Indexed on: 26 Jun '09Published on: 26 Jun '09Published in: American journal of physiology. Regulatory, integrative and comparative physiology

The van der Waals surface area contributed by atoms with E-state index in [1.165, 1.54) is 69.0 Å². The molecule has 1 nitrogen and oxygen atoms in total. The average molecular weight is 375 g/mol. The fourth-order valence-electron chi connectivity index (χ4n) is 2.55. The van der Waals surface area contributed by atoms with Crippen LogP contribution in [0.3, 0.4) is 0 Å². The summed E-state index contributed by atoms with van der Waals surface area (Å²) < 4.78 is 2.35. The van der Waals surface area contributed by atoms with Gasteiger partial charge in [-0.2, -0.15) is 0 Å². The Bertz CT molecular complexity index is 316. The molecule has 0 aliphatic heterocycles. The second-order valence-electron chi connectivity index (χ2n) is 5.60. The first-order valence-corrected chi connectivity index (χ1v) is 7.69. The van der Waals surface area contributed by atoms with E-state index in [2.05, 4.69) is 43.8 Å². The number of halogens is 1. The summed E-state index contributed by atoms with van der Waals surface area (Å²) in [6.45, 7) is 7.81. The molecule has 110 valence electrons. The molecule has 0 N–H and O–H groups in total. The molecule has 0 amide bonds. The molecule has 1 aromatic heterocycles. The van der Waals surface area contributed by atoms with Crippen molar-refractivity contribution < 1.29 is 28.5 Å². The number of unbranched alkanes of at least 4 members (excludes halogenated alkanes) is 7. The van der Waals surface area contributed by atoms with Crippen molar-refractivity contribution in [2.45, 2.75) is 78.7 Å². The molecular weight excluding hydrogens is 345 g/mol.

Postprandial hypotension occurs frequently, particularly in the elderly. The magnitude of the fall in blood pressure (BP) and rise in heart rate (HR) in response to enteral glucose are greater when gastric emptying (GE) or small intestinal infusion are more rapid. Meal ingestion is associated with an increase in splanchnic blood flow. In contrast, gastric distension may attenuate the postprandial fall in BP. The aims of this study were to evaluate, in older subjects, the comparative effects of intraduodenal glucose infusion, at a rate similar to GE of oral glucose, on BP, HR, superior mesenteric artery (SMA) flow, and blood glucose. Eight healthy subjects (5 men, 3 women, age 66-75 yr) were studied on two occasions. On day 1, each subject ingested 300 ml of water containing 75 g glucose. GE was quantified by three-dimensional ultrasonography between time t = 0-120 min, and the rate of emptying (kcal/min) was calculated. On day 2, glucose was infused intraduodenally at the same rate as that on day 1. On both days, BP, HR, SMA flow, and blood glucose were measured. The mean GE of oral glucose was 1.3 +/- 0.1 kcal/min. Systolic BP (P < 0.01), SMA flow (P < 0.05), and blood glucose (P < 0.01) were greater and HR less (P < 0.01) after oral, compared with intraduodenal, glucose. There were comparable falls in diastolic BP during the study days (P < 0.01 for both). We conclude that the magnitude of the fall in systolic BP and rise in HR are less after oral, compared with intraduodenal, glucose, presumably reflecting the "protective" effect of gastric distension.